Honestly, this book is required reading. I wish I had read this book when I was younger. It covers so many complex issues of race, culture, activism, and socioeconomics in a nuanced yet candid and genuine way.
Everything in the book felt real and sincere. It felt more authentic than a lot of teen fiction I’ve read in the last ten years. To be fair, I have not read a lot of teen novels, but this is one of the best I can recall in recent memory.
The dialogue is wonderfully crafty. There were definite moments in this book when I felt I was watching a TV show. I knew the characters so well by the last third that I could imagine it playing on screen. It is being adapted into a movie and I wish it could be a longer limited TV series. The amount of real character interactions and time spent with the protagonist Starr should warrant more than a two hour movie.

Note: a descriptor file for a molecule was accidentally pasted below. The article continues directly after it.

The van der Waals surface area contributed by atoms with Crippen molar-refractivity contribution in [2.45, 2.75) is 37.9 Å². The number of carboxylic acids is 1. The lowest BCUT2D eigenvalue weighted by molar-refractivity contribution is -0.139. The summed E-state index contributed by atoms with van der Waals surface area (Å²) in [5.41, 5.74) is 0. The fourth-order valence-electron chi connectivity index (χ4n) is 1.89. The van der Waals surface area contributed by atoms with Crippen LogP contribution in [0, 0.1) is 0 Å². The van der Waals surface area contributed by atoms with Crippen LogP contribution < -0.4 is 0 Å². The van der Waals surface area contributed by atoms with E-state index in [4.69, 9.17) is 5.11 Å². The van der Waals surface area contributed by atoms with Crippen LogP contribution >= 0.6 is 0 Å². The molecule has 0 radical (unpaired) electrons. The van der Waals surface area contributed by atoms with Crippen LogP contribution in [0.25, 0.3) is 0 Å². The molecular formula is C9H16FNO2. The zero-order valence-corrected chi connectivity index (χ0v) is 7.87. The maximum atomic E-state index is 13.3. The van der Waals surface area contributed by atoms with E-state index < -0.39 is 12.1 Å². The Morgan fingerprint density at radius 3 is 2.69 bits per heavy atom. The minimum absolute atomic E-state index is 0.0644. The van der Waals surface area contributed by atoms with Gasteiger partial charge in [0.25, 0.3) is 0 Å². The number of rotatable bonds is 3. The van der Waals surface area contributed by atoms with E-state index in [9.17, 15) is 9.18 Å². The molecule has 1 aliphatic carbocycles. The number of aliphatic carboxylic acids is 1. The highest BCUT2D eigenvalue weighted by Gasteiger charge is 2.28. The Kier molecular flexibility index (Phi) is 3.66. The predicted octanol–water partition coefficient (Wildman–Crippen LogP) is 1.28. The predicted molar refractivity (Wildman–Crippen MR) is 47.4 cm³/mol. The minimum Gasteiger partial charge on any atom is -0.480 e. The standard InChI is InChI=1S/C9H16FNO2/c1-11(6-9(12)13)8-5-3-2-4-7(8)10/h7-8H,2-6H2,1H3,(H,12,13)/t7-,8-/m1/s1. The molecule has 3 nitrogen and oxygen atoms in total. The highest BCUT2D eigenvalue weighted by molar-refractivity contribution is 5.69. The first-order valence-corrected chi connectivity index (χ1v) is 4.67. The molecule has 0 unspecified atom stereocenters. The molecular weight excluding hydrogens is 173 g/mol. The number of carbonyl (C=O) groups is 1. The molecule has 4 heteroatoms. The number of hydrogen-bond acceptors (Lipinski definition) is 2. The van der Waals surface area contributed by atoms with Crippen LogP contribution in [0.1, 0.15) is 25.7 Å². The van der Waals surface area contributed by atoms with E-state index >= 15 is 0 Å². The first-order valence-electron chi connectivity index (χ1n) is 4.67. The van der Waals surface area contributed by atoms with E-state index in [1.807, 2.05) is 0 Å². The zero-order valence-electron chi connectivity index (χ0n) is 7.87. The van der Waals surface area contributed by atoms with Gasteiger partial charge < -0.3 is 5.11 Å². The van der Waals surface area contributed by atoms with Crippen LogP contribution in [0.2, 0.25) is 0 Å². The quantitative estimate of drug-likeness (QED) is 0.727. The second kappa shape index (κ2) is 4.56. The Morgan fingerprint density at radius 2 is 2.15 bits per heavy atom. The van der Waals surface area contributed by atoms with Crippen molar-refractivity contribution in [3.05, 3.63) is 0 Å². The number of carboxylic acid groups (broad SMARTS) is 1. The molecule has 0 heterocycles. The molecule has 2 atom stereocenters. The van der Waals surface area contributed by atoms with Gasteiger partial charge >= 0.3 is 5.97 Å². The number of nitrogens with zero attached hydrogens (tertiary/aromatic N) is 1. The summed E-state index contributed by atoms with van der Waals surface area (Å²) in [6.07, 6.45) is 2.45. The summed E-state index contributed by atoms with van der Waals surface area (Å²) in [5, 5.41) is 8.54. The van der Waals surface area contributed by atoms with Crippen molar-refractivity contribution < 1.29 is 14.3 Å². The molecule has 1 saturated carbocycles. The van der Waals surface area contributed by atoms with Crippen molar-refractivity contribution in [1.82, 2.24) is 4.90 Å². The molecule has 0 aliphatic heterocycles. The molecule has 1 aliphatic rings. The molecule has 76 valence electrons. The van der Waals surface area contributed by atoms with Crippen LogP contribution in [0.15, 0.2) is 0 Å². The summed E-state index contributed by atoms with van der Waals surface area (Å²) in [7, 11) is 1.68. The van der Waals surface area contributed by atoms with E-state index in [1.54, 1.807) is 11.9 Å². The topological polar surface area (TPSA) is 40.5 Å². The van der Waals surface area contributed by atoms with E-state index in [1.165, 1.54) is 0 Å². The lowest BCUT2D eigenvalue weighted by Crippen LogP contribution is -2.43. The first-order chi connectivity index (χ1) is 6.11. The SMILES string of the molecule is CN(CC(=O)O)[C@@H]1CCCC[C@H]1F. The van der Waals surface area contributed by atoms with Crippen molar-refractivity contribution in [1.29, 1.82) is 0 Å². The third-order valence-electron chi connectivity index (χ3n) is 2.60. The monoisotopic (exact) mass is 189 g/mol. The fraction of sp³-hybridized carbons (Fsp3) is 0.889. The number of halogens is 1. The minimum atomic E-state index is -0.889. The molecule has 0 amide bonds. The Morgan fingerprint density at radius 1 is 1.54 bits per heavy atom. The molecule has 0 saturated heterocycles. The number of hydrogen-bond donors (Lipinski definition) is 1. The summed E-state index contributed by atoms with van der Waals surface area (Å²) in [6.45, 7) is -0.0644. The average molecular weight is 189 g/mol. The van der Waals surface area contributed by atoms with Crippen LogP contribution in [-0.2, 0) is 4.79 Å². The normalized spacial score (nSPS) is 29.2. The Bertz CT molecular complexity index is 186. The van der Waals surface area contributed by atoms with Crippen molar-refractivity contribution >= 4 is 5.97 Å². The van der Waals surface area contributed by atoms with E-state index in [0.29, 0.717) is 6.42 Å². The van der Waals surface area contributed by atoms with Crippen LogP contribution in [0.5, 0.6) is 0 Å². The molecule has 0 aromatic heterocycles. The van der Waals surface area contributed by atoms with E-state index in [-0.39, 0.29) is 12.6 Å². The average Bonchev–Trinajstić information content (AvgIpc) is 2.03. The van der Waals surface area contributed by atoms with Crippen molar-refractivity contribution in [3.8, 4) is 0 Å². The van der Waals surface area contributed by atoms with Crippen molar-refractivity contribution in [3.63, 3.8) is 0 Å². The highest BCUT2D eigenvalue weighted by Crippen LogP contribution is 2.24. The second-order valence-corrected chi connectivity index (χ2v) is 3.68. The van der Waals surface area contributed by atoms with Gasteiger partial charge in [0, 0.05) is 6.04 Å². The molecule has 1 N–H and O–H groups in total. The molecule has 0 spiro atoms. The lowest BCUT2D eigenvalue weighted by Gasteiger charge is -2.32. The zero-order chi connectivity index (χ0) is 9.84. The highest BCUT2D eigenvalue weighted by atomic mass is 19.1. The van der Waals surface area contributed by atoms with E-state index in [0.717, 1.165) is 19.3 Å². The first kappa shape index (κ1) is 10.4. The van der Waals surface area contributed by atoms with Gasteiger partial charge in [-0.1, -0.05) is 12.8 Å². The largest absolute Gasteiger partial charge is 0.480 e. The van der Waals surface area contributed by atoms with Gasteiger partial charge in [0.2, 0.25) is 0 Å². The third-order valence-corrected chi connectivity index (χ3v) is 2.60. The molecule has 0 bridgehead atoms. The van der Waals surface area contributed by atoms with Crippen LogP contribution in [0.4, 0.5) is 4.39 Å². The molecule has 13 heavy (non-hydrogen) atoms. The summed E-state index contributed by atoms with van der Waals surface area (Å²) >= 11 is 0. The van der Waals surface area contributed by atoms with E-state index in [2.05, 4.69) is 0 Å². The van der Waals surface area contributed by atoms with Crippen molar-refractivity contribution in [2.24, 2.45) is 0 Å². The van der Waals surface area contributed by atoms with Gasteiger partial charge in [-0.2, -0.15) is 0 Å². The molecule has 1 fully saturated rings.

The book discusses some very deep and complex issues in the USA and the west today. At no point did it feel corny or trite. A couple of things were so messed up (such as Seven’s parentage) that makes me wonder if Thomas had taken it from real life. A lot of the other stuff on gangs, drug dealing, police brutality felt very real and familiar based on what I’ve read and heard.
It was a sad read a lot of the times. It was uncomfortable and upsetting too. I am not black and I could not completely know how Starr felt but her emotions, her thoughts, and her actions were believable. Very good storytelling.
This is the kind of young adult book I think most teens should read. I wish I knew of a teen I could give this too!
Read March 28, 2018.